Is it worth investing in IPOs?
Everyone gets excited about new things. The new clothes, new bike, new car, new job etc. always attract the public.
Investors are also like ordinary people and hence they are also tempted by the word ‘NEW’. Be it a new technology, a new industry or a new company.
In this post, we are going to discuss whether it’s worth investing in these new companies which enter the market for the first time.
Here are the contents that we are going to discuss in this post:
- What is an Initial Public Offering (IPO)?
- What does ‘Going public’ mean?
- Why do companies conduct IPOs?
- What are the disadvantages of conducting IPOs?
- Why do many IPOs come in the bull market?
- Who gets benefits of IPOs?
- Why are people excited about IPOs?
- Is it worth investing in IPOs?
What is an Initial Public Offering (IPO)?
When a privately held company offers its shares for the first time to the public, then it is called Initial public offering (IPO). It is a way for companies to enter the stock market.
Until a company offers IPO, the public is not able to buy the company’s share.
Before IPO of a company, its shareholders include limited people like founders, co-founders, relatives, friends and initial investors (like an angel investor, venture capitalist etc). However, after the company offers its IPO, anyone (public, institutional investors, mutual funds etc) can buy the shares of the company.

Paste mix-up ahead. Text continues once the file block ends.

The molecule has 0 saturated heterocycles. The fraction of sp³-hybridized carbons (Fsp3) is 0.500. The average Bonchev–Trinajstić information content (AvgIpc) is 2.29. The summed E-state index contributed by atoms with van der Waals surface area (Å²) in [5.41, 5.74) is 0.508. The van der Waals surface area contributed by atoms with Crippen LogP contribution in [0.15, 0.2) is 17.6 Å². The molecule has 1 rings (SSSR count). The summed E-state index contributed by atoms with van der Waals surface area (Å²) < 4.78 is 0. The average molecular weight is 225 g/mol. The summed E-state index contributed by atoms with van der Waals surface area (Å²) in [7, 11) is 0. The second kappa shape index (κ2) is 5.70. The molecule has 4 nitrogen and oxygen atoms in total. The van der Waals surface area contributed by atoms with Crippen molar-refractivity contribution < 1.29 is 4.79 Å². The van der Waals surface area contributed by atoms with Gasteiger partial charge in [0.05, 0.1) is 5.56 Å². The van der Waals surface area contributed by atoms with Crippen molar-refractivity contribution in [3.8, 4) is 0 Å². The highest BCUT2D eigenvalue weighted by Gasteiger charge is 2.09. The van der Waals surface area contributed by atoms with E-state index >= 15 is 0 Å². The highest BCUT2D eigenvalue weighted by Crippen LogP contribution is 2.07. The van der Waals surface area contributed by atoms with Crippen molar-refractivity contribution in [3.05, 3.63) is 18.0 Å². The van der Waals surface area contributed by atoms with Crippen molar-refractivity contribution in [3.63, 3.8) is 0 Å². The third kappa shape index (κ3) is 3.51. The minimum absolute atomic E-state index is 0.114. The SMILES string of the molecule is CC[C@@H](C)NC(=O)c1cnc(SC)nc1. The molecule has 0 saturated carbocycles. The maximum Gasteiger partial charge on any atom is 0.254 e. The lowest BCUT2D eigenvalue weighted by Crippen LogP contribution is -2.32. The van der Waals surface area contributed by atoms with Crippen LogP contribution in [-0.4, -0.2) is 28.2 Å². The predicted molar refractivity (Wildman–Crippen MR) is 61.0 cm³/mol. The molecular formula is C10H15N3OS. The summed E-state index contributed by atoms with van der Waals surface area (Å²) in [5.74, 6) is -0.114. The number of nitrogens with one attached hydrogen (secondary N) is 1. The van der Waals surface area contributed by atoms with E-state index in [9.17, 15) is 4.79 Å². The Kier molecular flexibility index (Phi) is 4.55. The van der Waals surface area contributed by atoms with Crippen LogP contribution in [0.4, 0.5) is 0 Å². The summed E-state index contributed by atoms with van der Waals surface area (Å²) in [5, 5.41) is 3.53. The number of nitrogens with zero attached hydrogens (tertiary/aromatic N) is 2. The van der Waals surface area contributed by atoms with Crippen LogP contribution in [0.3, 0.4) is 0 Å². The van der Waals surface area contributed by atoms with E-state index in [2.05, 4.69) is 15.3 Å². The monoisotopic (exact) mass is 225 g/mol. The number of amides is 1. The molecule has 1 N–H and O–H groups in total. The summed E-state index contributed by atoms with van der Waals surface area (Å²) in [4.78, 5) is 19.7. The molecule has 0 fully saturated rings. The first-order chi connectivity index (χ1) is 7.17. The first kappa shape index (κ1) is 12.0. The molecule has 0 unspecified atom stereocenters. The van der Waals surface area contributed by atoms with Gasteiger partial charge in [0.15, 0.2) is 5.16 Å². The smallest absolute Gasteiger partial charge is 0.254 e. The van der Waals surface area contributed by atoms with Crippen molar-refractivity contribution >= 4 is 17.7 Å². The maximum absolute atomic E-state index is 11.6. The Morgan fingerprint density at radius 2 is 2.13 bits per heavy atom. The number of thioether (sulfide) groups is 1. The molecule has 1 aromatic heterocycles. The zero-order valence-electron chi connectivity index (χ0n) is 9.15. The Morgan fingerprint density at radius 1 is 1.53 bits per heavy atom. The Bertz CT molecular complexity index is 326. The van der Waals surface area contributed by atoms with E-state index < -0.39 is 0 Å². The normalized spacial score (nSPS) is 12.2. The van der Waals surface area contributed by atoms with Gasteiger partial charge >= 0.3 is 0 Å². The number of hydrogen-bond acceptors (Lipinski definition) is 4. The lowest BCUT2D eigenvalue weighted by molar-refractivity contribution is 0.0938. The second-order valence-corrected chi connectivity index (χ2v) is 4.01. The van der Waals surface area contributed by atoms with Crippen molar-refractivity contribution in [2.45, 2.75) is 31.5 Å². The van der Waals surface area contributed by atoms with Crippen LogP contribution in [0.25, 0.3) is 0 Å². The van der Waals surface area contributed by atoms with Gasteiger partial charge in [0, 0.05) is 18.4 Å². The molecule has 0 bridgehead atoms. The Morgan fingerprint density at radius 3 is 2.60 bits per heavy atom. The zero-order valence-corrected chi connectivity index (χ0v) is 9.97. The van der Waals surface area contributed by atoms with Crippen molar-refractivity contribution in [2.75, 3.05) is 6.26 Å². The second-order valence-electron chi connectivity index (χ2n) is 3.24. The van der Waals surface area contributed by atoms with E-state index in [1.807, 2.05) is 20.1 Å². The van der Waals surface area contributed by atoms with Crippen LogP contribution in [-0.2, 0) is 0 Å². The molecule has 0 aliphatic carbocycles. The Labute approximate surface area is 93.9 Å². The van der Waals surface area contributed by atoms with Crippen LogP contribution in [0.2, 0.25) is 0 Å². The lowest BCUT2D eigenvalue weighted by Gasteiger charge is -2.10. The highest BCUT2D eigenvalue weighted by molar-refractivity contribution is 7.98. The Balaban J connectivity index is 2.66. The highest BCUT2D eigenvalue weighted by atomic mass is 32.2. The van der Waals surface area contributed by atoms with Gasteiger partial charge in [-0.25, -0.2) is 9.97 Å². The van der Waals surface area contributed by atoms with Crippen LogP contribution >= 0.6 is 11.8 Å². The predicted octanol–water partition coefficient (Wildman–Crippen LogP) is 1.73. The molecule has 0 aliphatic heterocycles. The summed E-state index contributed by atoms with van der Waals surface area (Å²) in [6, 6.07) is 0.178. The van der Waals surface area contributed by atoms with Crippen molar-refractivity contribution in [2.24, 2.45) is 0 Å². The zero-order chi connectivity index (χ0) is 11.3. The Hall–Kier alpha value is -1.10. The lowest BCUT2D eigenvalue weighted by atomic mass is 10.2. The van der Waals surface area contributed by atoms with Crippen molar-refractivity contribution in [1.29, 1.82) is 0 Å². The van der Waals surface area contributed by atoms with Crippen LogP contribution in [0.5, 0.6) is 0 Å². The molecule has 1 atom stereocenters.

Few of the famous IPOs of 2017 are BSE, CDSL, Avenue supermarket (Dmart), SBI Life insurance etc.
What does ‘Going public’ mean?
Going public means that a ‘privately owned company’ is conducting an initial public offer (IPO) to the public in order to enter the stock market as a ‘public company’.
In short, when a company is offering an IPO, it is said that the company is going public.
Why do companies conduct IPOs?
There can be a number of reasons why any company offer an IPO. Here are few of the top ones:
- For a new project or expansion plan of the company
- To raise capital (financial benefit)
- For carrying out new research and development works
- To fund capital expenditures
- To pay off the existing debts or reduce the debt burden
- For a new acquisition
- To create public awareness of the company
- For the group of initial investors desiring to exit the company by selling their stakes to the public.
In addition, IPOs generate lots of publicity for the company and hence helps in creating market exposure, indirect exposure and brand equity.
Why are the disadvantages of conducting IPOs?
Here are the few disadvantages for the companies who offer their IPOs: